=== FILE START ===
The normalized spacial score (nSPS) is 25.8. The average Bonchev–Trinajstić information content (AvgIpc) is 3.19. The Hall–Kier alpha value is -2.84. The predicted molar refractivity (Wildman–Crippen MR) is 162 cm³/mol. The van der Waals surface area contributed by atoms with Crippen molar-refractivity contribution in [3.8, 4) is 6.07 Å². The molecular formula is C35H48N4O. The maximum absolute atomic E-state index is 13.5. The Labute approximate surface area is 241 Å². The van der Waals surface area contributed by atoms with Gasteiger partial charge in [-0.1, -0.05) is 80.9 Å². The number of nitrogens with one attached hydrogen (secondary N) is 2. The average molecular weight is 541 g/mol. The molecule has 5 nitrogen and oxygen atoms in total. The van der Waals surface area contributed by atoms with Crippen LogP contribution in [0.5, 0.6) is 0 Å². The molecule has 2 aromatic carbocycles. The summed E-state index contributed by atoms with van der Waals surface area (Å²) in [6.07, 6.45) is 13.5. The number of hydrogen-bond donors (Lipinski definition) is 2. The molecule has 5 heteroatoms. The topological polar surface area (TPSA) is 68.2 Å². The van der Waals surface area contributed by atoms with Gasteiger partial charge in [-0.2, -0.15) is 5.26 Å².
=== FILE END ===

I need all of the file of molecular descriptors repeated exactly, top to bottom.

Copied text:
The normalized spacial score (nSPS) is 25.8. The average Bonchev–Trinajstić information content (AvgIpc) is 3.19. The Hall–Kier alpha value is -2.84. The predicted molar refractivity (Wildman–Crippen MR) is 162 cm³/mol. The van der Waals surface area contributed by atoms with Crippen molar-refractivity contribution in [3.8, 4) is 6.07 Å². The molecular formula is C35H48N4O. The maximum absolute atomic E-state index is 13.5. The Labute approximate surface area is 241 Å². The van der Waals surface area contributed by atoms with Gasteiger partial charge in [-0.1, -0.05) is 80.9 Å². The number of nitrogens with one attached hydrogen (secondary N) is 2. The average molecular weight is 541 g/mol. The molecule has 5 nitrogen and oxygen atoms in total. The van der Waals surface area contributed by atoms with Crippen LogP contribution in [0.5, 0.6) is 0 Å². The molecule has 2 aromatic carbocycles. The summed E-state index contributed by atoms with van der Waals surface area (Å²) in [6.07, 6.45) is 13.5. The number of hydrogen-bond donors (Lipinski definition) is 2. The molecule has 5 heteroatoms. The topological polar surface area (TPSA) is 68.2 Å². The van der Waals surface area contributed by atoms with Gasteiger partial charge in [-0.2, -0.15) is 5.26 Å².